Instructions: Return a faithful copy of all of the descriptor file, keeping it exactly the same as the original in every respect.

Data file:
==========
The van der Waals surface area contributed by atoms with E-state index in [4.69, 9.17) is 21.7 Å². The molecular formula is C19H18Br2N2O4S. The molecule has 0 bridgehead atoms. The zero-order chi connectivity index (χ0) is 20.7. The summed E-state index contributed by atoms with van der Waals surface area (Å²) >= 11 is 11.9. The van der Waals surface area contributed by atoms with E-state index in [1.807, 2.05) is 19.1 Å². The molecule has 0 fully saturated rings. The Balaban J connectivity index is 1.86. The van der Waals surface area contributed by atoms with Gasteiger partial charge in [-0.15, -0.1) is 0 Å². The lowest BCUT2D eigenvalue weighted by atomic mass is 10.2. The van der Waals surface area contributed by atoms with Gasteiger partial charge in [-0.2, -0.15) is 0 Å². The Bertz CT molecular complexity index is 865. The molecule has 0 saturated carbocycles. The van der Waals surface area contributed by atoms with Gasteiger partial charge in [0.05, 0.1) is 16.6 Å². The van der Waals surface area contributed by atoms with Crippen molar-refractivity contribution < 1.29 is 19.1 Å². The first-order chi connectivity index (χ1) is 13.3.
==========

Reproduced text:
The van der Waals surface area contributed by atoms with E-state index in [4.69, 9.17) is 21.7 Å². The molecular formula is C19H18Br2N2O4S. The molecule has 0 bridgehead atoms. The zero-order chi connectivity index (χ0) is 20.7. The summed E-state index contributed by atoms with van der Waals surface area (Å²) >= 11 is 11.9. The van der Waals surface area contributed by atoms with E-state index in [1.807, 2.05) is 19.1 Å². The molecule has 0 fully saturated rings. The Balaban J connectivity index is 1.86. The van der Waals surface area contributed by atoms with Gasteiger partial charge in [-0.15, -0.1) is 0 Å². The lowest BCUT2D eigenvalue weighted by atomic mass is 10.2. The van der Waals surface area contributed by atoms with Gasteiger partial charge in [-0.2, -0.15) is 0 Å². The Bertz CT molecular complexity index is 865. The molecule has 0 saturated carbocycles. The van der Waals surface area contributed by atoms with Gasteiger partial charge in [0.05, 0.1) is 16.6 Å². The van der Waals surface area contributed by atoms with Crippen molar-refractivity contribution < 1.29 is 19.1 Å². The first-order chi connectivity index (χ1) is 13.3.